No food could be preserved forever in their natural form. All natural foods are "alive" and, like all of the other living materials, are susceptible to processes of deterioration and decay. These gradual changes in fresh foods are due partly to chemical alterations in the living protoplasm of the food itself, generally catalyzed by the cell enzymes, and partly to changes brought on by minute organisms that get into the foods from external.
Meat, fish as well as eggs go putrid, fats go rancid, milk will go sour, fruits turn moldy or ferment, vegetables wilt and rot, cereals end up musty or germinate, mainly because of the action of enzymes. All natural foods are gradually and constantly changing in character as well as composition. Their visual appeal, smell, flavor and food value tend to be gradually being altered. The preservation of food consists in the halting or slowing down of these changes.
These changes usually are not always harmful or undesirable. We can see that cream is "ripened" prior to it being churned into butter, that cheese is permitted to "ripen" to produce flavor, and that meat is "hung" so it will be more digestible. However there comes a point in the decay of most foods when they become obnoxious or unsafe perhaps even, in some instances, poisonous.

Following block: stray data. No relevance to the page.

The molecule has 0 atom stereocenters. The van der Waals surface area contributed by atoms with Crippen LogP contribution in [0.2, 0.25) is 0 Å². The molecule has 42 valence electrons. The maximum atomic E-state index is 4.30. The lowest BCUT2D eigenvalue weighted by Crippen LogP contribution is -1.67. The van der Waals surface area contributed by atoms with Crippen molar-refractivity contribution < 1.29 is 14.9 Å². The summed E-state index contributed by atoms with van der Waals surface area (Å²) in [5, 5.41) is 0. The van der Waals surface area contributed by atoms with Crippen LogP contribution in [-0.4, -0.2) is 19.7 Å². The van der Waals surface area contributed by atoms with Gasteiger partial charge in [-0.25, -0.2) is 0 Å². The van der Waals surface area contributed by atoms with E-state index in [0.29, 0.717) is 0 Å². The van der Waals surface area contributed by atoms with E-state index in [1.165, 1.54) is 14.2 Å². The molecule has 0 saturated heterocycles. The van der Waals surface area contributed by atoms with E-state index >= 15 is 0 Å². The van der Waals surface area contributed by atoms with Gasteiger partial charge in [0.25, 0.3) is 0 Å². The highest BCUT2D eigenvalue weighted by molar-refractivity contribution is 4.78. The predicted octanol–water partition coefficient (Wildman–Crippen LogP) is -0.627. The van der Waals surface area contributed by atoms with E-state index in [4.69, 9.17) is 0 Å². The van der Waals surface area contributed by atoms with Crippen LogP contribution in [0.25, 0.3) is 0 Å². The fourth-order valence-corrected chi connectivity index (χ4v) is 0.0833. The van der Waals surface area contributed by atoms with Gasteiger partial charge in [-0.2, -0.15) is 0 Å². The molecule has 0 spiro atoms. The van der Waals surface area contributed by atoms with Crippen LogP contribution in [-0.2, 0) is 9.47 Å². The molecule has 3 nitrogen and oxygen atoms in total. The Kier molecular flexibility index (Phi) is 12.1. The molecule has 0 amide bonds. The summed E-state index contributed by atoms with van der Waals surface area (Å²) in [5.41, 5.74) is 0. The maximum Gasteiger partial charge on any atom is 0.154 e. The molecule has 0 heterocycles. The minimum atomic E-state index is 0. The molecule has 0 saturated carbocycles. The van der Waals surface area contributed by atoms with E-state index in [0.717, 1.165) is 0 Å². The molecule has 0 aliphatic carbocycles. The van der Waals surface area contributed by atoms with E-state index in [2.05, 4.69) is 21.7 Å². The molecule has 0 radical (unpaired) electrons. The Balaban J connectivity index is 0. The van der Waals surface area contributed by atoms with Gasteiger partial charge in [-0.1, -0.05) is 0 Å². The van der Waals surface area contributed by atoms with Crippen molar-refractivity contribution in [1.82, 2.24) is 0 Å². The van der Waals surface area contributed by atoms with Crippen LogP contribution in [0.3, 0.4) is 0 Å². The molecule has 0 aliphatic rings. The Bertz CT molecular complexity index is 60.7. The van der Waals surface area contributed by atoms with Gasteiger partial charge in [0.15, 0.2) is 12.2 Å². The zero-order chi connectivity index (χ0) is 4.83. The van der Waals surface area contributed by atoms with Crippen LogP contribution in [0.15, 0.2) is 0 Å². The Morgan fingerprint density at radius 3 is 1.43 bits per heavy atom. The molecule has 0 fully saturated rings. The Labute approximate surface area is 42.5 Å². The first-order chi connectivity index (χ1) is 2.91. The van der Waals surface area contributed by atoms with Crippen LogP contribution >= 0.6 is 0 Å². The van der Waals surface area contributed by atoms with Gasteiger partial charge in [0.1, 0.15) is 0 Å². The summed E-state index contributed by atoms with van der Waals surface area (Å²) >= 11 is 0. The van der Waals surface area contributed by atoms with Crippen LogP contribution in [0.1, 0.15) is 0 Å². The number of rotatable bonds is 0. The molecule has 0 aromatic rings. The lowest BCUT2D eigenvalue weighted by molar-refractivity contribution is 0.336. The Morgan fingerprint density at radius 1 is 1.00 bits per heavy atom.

It is certainly advisable to consume fresh foods whenever we can but this is simply not often feasible. Such a huge proportion of the world's inhabitants resides in big towns and cities far from farms and gardens that foodstuff needs to be transported great distances and kept in good condition for long periods. Some countries around the world produce more food compared to what they can consume themselves while just about every country produces surpluses of such foods as fruits, vegetables and eggs at certain seasons of the year. Modern civilization couldn't exist without using preserved foods. But for the use of methods of preservation much of the world's food would be wasted and our diets would be much less varied than they are. Preserved foods usually require less preparation and less cooking than raw fresh food and so have the merit of convenience. Their flavors are frequently altered but there is little loss of food value except for some loss of vitamins, particularly ascorbic acid and the B vitamins. Provided this is realized and fresh foods eaten to make up for this loss there is no harm in the increased use of preserved foods.